Pest management is critical for agricultural and forestry production systems and for human health. Chemical pesticides have become increasingly sophisticated as standard control measures. Other approaches, such as biological control, are also advocated as viable options. Biological control agents are living organisms (or parts thereof) that interfe...
Article
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Although there have been studies of the temperature regimes within flowers, micrometeorology within stems seems to have been overlooked. We present ideas, hypotheses, and a diagrammatic model on the biophysical and thermodynamic processes that interact in complex ways to result in elevated temperature regimes within hollow stems of herbaceous plant...
Article
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Background: Flower coloration is a key enabler for pollinator attraction. Floral visual signals comprise several components that are generated by specific anatomical structures and pigmentation, and often have different functions in pollinator attraction. Anatomical studies have advanced our understanding of the optical properties of flowers, and...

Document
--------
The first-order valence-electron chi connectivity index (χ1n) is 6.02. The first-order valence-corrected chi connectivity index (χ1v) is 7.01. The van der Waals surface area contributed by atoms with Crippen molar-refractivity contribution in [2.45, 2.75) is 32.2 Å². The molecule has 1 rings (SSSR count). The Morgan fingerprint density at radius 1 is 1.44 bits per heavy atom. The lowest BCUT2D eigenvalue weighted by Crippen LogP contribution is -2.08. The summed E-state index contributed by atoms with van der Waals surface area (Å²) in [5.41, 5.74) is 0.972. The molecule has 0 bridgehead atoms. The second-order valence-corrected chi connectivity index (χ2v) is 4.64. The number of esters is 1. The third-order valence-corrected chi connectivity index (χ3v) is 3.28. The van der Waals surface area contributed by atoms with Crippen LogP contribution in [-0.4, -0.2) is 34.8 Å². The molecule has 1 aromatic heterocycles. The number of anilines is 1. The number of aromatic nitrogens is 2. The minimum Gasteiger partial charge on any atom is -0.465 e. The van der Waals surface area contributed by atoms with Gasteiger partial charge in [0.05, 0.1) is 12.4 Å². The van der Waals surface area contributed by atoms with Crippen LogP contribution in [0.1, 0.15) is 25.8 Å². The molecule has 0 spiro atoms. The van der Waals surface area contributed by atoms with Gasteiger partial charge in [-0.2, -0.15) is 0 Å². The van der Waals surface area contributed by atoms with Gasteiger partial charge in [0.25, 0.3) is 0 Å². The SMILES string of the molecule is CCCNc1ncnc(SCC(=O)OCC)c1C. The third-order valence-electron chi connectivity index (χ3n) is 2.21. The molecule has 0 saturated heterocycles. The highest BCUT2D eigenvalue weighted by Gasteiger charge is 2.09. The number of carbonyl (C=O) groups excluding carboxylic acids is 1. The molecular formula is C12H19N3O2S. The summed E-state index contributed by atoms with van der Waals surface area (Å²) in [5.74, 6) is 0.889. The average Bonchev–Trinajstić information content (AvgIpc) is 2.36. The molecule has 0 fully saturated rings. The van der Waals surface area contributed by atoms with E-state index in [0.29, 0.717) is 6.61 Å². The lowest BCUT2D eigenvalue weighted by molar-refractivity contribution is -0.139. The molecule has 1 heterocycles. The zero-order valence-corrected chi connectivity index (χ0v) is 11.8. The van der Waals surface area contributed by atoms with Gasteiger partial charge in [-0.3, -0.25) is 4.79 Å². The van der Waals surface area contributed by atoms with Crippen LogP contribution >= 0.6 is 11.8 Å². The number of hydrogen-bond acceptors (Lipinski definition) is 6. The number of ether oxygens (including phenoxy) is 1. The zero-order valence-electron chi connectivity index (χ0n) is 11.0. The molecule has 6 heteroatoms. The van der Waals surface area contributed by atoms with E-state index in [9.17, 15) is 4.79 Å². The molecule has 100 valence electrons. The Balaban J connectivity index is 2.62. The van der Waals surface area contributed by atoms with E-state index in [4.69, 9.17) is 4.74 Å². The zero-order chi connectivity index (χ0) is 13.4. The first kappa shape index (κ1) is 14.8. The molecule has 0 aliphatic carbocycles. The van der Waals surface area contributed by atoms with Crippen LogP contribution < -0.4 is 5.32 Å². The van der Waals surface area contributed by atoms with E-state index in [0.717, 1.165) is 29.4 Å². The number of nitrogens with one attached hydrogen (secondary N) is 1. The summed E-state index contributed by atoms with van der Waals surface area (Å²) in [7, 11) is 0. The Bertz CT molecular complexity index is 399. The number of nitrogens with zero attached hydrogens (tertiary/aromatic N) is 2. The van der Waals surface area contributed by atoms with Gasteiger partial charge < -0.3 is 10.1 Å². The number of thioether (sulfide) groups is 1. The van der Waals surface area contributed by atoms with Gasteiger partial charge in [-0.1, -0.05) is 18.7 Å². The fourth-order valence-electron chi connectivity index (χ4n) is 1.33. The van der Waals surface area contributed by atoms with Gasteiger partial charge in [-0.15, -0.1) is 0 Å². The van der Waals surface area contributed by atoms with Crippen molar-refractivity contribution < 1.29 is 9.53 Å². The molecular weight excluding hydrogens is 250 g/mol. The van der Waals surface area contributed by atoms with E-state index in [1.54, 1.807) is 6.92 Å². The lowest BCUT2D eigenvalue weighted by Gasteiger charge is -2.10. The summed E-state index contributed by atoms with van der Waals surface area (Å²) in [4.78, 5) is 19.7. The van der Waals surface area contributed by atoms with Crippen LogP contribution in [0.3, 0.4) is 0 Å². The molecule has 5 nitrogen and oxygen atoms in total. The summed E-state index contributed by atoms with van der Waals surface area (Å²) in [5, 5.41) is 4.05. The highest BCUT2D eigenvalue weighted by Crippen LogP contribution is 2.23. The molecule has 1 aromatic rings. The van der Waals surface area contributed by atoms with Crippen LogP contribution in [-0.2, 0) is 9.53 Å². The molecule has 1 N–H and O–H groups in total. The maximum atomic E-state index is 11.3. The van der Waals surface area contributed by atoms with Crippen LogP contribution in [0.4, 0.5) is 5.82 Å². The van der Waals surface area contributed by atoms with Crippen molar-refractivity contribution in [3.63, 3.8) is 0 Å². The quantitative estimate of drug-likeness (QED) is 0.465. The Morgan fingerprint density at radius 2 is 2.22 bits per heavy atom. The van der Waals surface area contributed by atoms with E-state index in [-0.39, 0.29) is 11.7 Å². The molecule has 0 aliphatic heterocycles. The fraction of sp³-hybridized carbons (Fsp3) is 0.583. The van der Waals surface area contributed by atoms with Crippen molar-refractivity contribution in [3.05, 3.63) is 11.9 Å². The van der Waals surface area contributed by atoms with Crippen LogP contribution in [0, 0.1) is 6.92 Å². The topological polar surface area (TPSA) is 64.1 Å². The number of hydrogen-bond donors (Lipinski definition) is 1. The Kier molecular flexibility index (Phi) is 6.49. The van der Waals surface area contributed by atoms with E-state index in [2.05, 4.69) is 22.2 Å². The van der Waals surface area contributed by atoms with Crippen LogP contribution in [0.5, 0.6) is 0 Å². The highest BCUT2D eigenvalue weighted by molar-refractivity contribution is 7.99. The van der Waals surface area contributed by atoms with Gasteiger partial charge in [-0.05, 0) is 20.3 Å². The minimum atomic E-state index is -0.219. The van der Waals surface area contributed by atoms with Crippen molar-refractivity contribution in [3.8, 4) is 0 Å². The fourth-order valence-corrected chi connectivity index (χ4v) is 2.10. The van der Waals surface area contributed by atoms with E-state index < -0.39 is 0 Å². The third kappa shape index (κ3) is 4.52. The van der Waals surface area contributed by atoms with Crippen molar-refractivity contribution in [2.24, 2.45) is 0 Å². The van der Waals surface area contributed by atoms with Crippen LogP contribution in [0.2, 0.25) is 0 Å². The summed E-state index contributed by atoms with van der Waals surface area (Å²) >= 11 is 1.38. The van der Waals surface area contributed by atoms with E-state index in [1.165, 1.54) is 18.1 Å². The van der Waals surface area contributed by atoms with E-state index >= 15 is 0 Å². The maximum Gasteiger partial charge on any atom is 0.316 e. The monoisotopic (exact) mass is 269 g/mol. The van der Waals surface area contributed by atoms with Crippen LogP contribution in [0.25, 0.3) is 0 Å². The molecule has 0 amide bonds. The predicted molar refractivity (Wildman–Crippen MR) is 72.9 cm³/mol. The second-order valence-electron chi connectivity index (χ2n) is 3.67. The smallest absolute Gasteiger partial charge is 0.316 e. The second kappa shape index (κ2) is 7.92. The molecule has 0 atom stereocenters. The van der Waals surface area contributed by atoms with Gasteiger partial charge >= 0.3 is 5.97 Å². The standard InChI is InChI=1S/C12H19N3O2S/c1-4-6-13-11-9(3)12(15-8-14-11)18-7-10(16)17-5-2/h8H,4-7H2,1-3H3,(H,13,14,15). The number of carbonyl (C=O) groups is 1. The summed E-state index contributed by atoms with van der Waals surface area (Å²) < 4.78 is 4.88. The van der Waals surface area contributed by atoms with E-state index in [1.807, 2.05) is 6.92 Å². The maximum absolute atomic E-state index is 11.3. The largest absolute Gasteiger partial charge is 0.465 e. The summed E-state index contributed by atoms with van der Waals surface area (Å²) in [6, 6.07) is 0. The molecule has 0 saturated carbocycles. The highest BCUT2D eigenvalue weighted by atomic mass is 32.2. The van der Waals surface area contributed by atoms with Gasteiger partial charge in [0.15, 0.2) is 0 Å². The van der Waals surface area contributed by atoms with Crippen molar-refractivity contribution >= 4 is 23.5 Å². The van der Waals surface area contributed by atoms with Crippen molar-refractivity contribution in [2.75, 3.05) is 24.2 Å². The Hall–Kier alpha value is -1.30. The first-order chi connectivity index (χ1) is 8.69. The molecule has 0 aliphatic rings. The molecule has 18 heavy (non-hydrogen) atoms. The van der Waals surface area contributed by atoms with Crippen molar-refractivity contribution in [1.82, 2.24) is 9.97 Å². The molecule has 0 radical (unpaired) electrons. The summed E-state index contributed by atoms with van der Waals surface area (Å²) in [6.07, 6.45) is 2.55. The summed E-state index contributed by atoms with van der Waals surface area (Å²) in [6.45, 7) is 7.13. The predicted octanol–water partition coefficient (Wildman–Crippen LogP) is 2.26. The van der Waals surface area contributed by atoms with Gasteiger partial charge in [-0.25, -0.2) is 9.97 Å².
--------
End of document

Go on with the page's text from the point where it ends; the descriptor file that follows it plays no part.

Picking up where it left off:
Article
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RESUMEN La Tecnología Apivector, representa una alternativa sostenible para el manejo preventivo de plagas y enfermedades en cultivos agrícolas, basada en el conocimiento de las relaciones multitrópicas desarrolladas por miles de años entre poli-nizadores, plantas y patógenos; utiliza un innovador método de control: la inoculación de abejas con bio...
Chapter
Pest management is a critical component of both agricultural and forestry production systems and for human health. In the 20th century, chemical pesticides became increasingly sophisticated as the standard control measures. However, other approaches, such as biological control, were also developed and in the 21st century more and more advocated as...
Article